member, had made his home available to Burk and her people for
the day so that she would have a place to do her interviews. One
of the NCWO staffers, a young woman named Rebecca Menso, who has
a delicate silver ring pierced through her left nostril, had
filled out a sheet of paper that divided the workday into 16
half-hour sessions, each spoken for by a different news
organization: ABC News, the Los Angeles Times, The Philadelphia
Inquirer, the Golf Channel and CBC Radio Canada, among others.
Christine Brennan, a USA Today columnist, came in. She and Burk
had never met. When they did, they seemed like long-lost cousins.
"Do you realize what today is?" Brennan asked Burk.
"What is it?"
"It was a year ago today the column ran," Brennan said, referring
to her story of last April in which she criticized Augusta's
all-male membership policy. Reading that piece prompted Burk to
write a private letter to Johnson, who responded last July with
the three-page press release in which he said the club would not
be forced "at the point of a bayonet" to add a female member. The
media have been lunching on the story ever since. The New York
Times nominated its coverage of the saga for a Pulitzer Prize.
Hootie Johnson, in a demonstration of his fine manners, called on
Brennan, by name, for the first question at his Wednesday press
While Brennan and Burk talked, Jack Batson's son William, a
sophomore at Augusta's Richmond Academy, was out on Washington
Road, the main thoroughfare to the course, selling anti-Burk
T-shirts. The front of the shirt read IF MARTHA HAD BALLS.... The
back read SHE COULD JOIN THE CLUB! Jack Batson is the Atticus
Finch of modern Augusta and William shares his father's liberal
bent, but easy money is easy money, and the dark-haired kid and
his friends were clearing $5 on every sale. In less than an hour
on Friday afternoon they sold 36 shirts at $20 each, earning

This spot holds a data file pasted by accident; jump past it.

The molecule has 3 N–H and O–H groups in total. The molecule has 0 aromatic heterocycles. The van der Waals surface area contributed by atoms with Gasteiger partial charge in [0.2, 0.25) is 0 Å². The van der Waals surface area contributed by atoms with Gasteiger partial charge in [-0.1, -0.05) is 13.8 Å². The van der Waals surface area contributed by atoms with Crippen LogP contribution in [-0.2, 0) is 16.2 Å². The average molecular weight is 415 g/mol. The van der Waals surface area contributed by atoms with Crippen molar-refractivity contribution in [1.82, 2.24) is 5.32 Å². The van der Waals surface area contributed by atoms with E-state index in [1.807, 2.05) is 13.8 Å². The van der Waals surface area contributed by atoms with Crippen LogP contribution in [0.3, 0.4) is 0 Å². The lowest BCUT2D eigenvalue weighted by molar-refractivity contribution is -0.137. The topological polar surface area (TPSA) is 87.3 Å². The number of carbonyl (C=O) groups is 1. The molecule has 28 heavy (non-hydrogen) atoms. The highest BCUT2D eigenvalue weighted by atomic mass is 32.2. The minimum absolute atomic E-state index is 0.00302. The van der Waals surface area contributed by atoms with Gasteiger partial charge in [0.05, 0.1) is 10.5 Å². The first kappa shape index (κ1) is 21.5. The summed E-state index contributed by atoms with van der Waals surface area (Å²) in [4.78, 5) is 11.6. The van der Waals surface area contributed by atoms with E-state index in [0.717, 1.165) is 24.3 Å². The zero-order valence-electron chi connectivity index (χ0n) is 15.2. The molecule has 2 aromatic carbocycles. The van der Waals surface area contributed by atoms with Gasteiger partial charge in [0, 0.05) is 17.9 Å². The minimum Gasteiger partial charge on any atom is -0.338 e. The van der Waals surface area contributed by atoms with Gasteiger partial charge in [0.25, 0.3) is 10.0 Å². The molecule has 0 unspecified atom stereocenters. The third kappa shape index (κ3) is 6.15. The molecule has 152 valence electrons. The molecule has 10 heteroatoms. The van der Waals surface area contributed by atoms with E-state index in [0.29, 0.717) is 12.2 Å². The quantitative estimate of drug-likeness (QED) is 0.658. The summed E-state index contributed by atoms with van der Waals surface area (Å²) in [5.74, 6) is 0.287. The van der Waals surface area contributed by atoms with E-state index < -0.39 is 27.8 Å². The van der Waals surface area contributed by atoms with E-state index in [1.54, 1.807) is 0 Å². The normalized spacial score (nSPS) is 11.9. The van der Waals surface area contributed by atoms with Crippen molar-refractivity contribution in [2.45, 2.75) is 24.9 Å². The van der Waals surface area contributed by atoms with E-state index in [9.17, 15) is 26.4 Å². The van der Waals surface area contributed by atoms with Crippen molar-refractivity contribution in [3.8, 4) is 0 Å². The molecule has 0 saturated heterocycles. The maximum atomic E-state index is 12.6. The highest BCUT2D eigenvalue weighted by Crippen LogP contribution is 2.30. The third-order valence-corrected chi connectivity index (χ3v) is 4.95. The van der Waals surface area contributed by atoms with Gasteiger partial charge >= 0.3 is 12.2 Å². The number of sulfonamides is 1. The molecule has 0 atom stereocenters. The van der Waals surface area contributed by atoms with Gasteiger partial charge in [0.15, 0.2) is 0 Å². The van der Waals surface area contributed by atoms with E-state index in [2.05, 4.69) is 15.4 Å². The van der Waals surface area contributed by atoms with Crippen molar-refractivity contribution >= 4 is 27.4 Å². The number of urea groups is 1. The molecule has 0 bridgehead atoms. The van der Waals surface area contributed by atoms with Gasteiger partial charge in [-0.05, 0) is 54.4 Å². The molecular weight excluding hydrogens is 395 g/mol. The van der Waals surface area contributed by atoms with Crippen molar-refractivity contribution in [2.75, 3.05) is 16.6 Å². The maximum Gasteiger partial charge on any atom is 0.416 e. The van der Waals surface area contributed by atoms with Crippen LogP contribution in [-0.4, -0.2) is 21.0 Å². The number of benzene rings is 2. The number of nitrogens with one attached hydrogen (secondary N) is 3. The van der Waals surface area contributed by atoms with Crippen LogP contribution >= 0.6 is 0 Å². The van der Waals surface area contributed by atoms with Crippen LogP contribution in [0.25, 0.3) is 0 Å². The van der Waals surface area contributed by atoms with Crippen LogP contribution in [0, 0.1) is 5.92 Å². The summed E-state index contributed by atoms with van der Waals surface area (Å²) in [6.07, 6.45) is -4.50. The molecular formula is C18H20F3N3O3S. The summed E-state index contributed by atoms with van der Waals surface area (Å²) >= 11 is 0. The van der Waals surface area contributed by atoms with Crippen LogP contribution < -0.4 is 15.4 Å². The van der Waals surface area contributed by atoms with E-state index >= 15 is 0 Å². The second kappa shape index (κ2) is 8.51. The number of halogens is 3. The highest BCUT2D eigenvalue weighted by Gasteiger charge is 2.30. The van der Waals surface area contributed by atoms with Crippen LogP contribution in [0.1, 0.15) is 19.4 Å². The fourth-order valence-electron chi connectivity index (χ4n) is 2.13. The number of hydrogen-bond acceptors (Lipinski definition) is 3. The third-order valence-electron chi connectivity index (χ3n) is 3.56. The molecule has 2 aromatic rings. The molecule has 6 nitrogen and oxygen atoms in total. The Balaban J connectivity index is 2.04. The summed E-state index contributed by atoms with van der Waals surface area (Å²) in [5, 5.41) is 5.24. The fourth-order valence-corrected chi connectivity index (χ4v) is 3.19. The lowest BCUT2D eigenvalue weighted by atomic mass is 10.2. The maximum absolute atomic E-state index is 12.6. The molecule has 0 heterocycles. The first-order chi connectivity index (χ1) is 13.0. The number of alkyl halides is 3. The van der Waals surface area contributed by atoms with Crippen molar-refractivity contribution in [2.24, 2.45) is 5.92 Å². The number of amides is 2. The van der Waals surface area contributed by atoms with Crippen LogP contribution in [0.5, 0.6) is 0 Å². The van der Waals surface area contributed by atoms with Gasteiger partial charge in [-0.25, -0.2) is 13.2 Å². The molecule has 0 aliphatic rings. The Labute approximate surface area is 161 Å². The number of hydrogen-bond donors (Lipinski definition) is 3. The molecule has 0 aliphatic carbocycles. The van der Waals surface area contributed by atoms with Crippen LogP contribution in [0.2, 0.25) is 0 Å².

themselves $180. News photographers, naturally, took pictures.
The circus had come to town.
Then came Saturday, rally day, a beautiful day for a protest.
Blocked by city officials and the courts from demonstrating near
Augusta National's main entrance, Burk and the NCWO were assigned
a grassy, five-acre site a half mile down Washington Road. A bus
from Atlanta brought about 30 protesters, and there might have
been another 60 assembled, which meant that the ratio of media to
marchers was about one to one. "Today we protest with placards,"
Burk said over a loudspeaker from a small podium. "Tomorrow women
will be protesting with their pocketbooks!" Reporters scribbled.
All you had to do to get a TV mike in your face was to dress like
Elvis or wear a tuxedo and carry a sign reading FORMAL PROTEST or
do anything out of the ordinary. A woman with snowy-white hair
held up a sign that read HOOTIE PATOOTIE, SHAME ON YOUTIE! She
had attached her placard to an old Wilson Blue Ridge driver, with
a steel shaft and leather grip and laminated wooden head. The
woman, Lee De Cesare, married for 48 years to the Republican
mayor of Madeira Beach, Fla., was a quote machine: "My husband
said to me, 'You're going to ruin the tournament,' and I said,
'That's what we're trying to do!'"
The truth is that the tournament never paid much attention to the
protest, and the protesters didn't pay much attention to the
tournament. Burk said repeatedly last week that she isn't
interested in golf. She knows the world is not going to change if
Augusta National admits a few affluent women. But the club is,
she says, a symbol of societal constraint. More to the point, its
men-only policy gives her a platform to talk about the other
women's issues important to her: Title IX, maternity leave, scads
of others. But it is Augusta's membership and Martha versus
Hootie that the press can most easily get its arms around. She'll
ride it for as long as she can. Along the way, she has become one
of the best-known feminists in the country. Particularly in golf
Before leaving the rally site on Saturday, Burk sat in the back
seat of a Chevy Suburban, signed a few autographs and gave a few
follow-up interviews to reporters leaning toward her vehicle. Her
bodyguard-for-a-day, a bowling ball of a man in a checkered suit,
kept everything orderly. Then she drove off, just as they do in
the movies, leaving Augusta behind. Her first Masters week had
come and gone, and she had never seen a single shot.
She repeatedly called it "Augusta National Incorporated,"
stressing the point that the club is a for-profit corporation.
"Today we protest with placards," Burk said. "Tomorrow women will
be protesting with their pocketbooks."
All you had to do to get a TV microphone in your face was to
dress like Elvis or do anything out of the ordinary.